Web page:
Please refer to FIG. 3 that is a perspective view of a fiber-optic to USB Ethernet converter 20 according to the present invention, and to FIG. 4 that is a conceptual view showing an example of connecting multiple fiber-optic to USB Ethernet converters of the present invention to different computer devices. As shown on FIG. 3, the fiber-optic to USB Ethernet converter 20 according to the present invention externally includes one or more fiber-optic jacks 30, a USB connecting end 40, and an inspection and detection window 21. The fiber-optic jacks 30 can be at least 1-fiber port. Typically 1-fiber port fiber-optic jacks 30 can have both fiber-optic transmitting and receiving function in 1-fiber port by using WDM (wavelength-division multiplexing) technology; while 2-fiber port fiber-optic jacks 30 can have both fiber-optic transmitting and receiving function in each fiber port by using WDM technology, or have fiber-optic transmitting function in one port and receiving function in the other port. The rest may be deduced by analogy. The USB connecting end 40 can be a USB male connector for plugging into a mating USB female connector on a computer device 2. The computer device 2 can be a desktop computer, a notebook computer, a computer server, or the like. The inspection and detection window 21 is used as a testing contact point for a fiber-optic detector to connect thereto. The operating condition of the fiber-optic to USB Ethernet converter 20 can be inspected and detected via the inspection and detection window 21.

As can be seen from FIG. 4, the network cable 3, the power cord 13, the power adapter 5, and the USB Ethernet card 4 in the conventional fiber-optic to Ethernet converter 10 are omitted from the fiber-optic to USB Ethernet converter 20 of the present invention to largely simplify the wiring of the present invention. Moreover, the present invention is not relied on an external power supply, and it acquires power supply from a USB connector. It is known that a standard USB connector includes a first pin, at where a DC voltage of +5V is supplied. Therefore, in the present invention, this +5V DC voltage is converted into the power needed by the fiber-optic to USB Ethernet converter 20 to operate.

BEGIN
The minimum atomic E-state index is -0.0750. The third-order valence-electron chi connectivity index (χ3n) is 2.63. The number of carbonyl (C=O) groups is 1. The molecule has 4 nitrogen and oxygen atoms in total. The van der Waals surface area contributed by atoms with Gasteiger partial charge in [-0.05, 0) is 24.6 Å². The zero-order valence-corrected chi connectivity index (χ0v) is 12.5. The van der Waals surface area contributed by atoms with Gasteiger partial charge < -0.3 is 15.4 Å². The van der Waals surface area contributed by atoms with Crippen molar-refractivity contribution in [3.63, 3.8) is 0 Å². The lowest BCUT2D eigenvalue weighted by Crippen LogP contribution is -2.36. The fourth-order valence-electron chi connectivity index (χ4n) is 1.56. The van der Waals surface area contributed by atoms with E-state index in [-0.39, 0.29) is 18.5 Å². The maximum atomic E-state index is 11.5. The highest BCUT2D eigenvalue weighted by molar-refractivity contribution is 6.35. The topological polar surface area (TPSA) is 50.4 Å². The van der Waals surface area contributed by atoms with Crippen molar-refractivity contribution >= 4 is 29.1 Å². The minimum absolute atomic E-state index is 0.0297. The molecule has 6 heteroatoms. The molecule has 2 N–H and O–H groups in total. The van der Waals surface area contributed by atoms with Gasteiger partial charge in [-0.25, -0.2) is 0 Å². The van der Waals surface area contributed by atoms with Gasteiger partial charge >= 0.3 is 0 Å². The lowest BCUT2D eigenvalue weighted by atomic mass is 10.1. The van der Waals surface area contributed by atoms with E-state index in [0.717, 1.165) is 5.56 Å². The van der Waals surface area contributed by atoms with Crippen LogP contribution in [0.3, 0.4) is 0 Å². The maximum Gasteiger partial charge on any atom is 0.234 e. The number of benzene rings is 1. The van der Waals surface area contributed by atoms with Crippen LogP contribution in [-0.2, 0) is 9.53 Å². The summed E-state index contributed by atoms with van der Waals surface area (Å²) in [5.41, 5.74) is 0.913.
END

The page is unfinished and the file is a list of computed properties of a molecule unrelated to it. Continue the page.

Please refer to FIG. 5 that is a block diagram of the fiber-optic to USB Ethernet converter 20 according to the present invention. As shown, the fiber-optic to USB Ethernet converter 20 internally includes an optical-electric signal converting circuit 50 for signal conversion between a fiber-optic network and an Ethernet network. The optical-electric signal converting circuit 50 is the same as a generally known converter circuit. The present invention is different from the conventional fiber-optic to Ethernet converter 10 mainly in that it internally includes a USB-Ethernet converting module 60 and a power supply detecting and converting module 70. The USB-Ethernet converting module 60 is mainly used to convert an Ethernet electric signal format into a USB serial electric signal format.

As can be seen from FIG. 5, the power supply detecting and converting module 70 has an input end connected to the USB connecting end 40, and the USB connecting end 40 has a first pin supplying a DC voltage of +5V and a fourth pin serving as a ground. Therefore, the power supply detecting and converting module 70 is able to acquire the +5V DC from the first pin of the USB connecting end 40 and converts the +5V DC into 5V or 3.3V for supplying to the optical-electric signal converting circuit 50 and the USB-Ethernet converting module 60. With this power supply, the USB-Ethernet converting module 60 is able to convert USB serial electric signal format transmitted from the USB connecting end 40 into Ethernet electric signal format, and the optical-electric signal converting circuit 50 is able to convert the Ethernet electric signal into an optical signal, which is then sent out via an optical fiber. Meanwhile, the optical-electric signal converting circuit 50 is able to receive optical signal transmitted from an optical fiber and convert the received optical signal into an Ethernet electric signal format, and the USB-Ethernet converting module 60 is able to convert the Ethernet electric signal format into the USB serial electric signal format, which is then transmitted back to the USB connecting end 40.

The fiber-optic to USB Ethernet converter 20 of the present invention is small in volume and has a high-density configuration enabling plug and play, and is therefore a convenient and economical means for providing extended data and signal transmission distance to facilitate the popularization of the fiber-optic network. Therefore, the technical means provided by the present invention is novel and practical for use.